That was not their glory days. My Dad bought a 1957 Plymouth Sport Suburban station wagon (that’s the car I learned to drive on). It was the worst car he ever owned. But, it was his fault. His BIL (my Mom’s brother) bought a 1956 Plymouth wagon (not the sport model with all the goodie’s) and he told my Dad not to buy it. Told him he’d have problems at given mileages with the engine and tranny. Sure enough, his predictions were spot on. My Dad dumped that thing in two years and bought a 1959 Olds Super 88. That Olds turned out to be a pretty good car but compared to that Plymouth anything would be.

    jmonroe
    My early memories of Chrysler products is entirely different from yours. My father owned a 1953 Chrysler, which he absolutely loved. And later on, a 1955 Plymouth which he had for a number of years. He rebuilt the engine in that one, and souped it up a bit. It was capable of surprising V8 Fords and Chevys. A lot of my early memories involve that car. It was the first car that I ever drove.
    2019 Chrysler Pacifica, 2013 Ford F150 XL
  • ab348ab348 Dartmouth, Nova Scotia, CanadaMember Posts: 17,094
    Harry S Truman was a loyal Chrysler Corp. man:

    https://www.curbsideclassic.com/blog/automotive-history-the-cars-of-president-harry-s-truman/

    Mostly lower-model Chryslers, but a few Dodges scattered in there too.

    2017 Cadillac ATS Performance Premium 3.6

  • jmonroe1jmonroe1 Pittsburgh areaMember Posts: 4,891
    henryn said:

    jmonroe1 said:

    bwia said:
    ————————————————-
    If only it weren’t a Chrysler.

    That was not their glory days. My Dad bought a 1957 Plymouth Sport Suburban station wagon (that’s the car I learned to drive on). It was the worst car he ever owned. But, it was his fault. His BIL (my Mom’s brother) bought a 1956 Plymouth wagon (not the sport model with all the goodie’s) and he told my Dad not to buy it. Told him he’d have problems at given mileages with the engine and tranny. Sure enough, his predictions were spot on. My Dad dumped that thing in two years and bought a 1959 Olds Super 88. That Olds turned out to be a pretty good car but compared to that Plymouth anything would be.

    jmonroe
    My early memories of Chrysler products is entirely different from yours. My father owned a 1953 Chrysler, which he absolutely loved. And later on, a 1955 Plymouth which he had for a number of years. He rebuilt the engine in that one, and souped it up a bit. It was capable of surprising V8 Fords and Chevys. A lot of my early memories involve that car. It was the first car that I ever drove.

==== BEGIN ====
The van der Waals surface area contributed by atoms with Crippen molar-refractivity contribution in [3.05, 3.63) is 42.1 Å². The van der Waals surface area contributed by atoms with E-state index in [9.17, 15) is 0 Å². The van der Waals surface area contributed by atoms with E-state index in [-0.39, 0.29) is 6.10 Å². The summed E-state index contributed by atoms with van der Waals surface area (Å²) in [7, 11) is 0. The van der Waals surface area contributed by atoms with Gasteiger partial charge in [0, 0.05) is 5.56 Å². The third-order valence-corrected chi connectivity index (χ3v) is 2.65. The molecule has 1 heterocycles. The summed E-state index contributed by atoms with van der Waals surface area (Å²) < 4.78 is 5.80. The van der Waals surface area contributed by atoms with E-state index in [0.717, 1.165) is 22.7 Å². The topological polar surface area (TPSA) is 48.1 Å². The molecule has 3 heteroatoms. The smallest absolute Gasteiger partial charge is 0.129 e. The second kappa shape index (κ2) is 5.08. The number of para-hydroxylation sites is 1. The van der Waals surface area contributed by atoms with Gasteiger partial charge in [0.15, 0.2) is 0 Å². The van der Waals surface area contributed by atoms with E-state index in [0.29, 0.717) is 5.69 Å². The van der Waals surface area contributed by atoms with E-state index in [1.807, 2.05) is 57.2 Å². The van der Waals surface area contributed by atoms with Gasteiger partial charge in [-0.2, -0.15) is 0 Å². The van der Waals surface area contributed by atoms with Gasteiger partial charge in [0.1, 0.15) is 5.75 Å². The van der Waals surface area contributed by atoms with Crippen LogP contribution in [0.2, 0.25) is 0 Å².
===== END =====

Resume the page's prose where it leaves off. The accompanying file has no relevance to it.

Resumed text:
————————————————
    I forgot to mention that the 1957 wagon had the push buttons for actuating the transmission (I always referred to that gimmick as typewriter drive). The buttons were mounted on the far top left of the dash. While the buttons always worked (I don’t remember them ever hanging up and failing to move) but once in gear, that was when the problems started. Cute but no cigar. :#

    jmonroe
    '15 Genesis just like jmonroe, '18 Legacy Limited with 3.6R (Mrs. j's)
  • oldfarmer50oldfarmer50 Member Posts: 20,281
    bwia said:
    I’d rather have a 59’. Amazing how much they changed in 4 years.


    2019 Kia Soul+, 2015 Mustang GT, 2004 Chevy Van, 2000 Chrysler Sebring convertible

  • sdasda Indian Land, SCMember Posts: 5,810

    A good morning welcome, minor stuff but dialed in for me.

    2018 VW Passat SE w/tech, 2016 Audi Q5 Premium Plus w/tech, 2006 Acura TL w/nav

  • henrynhenryn Houston, TXMember Posts: 3,765

    bwia said:
    I’d rather have a 59’. Amazing how much they changed in 4 years.


    I like them both, but if I had to choose one ... probably the 55, but it would be a tough choice.
    2019 Chrysler Pacifica, 2013 Ford F150 XL
  • tjc78tjc78 South JerseyMember Posts: 13,889

    Everyone says the cars all look the same today …. But many 57-59 cars across several makes were pretty darn similar if you ask me.

    2020 Volvo XC90 T6 Momentum / 2019 Volvo S60 T6 Inscription (not for long)

  • stickguystickguy Member Posts: 46,065
    they definitely were. styles changed much quicker in those days, but it seems like all the makes changed the same within maybe 1 year of each other.

    2020 Acura RDX tech SH-AWD , 2022 Ford Maverick Lariat Ecoboost FWD.

  • henrynhenryn Houston, TXMember Posts: 3,765
    tjc78 said:

    Everyone says the cars all look the same today …. But many 57-59 cars across several makes were pretty darn similar if you ask me.

    Do you have any specific examples in mind? Back in the late 50s and early 60s, my 2 brothers and I would ride our bikes down to the highway and sit on the side of a hill and then identify every car and truck that drove by. Chevrolet, Ford, Chrysler, Dodge, Plymouth, Lincoln, Mercury, what have you. Very very few foreign cars in those days, especially out in the boonies where I was. Occasionally a Nash or a Hudson. And lest I forget, Studebaker was fairly common as well. I can remember spotting a Studebaker Golden Hawk and being quite excited about that.

    Spotting something that we could not identify was a pretty rare occurrence, and usually involved either a foreign make or a classic of some kind. In the 1950s, there were still a lot of cars from the 1930s on the road. Not restored classics, just everyday drivers.
    2019 Chrysler Pacifica, 2013 Ford F150 XL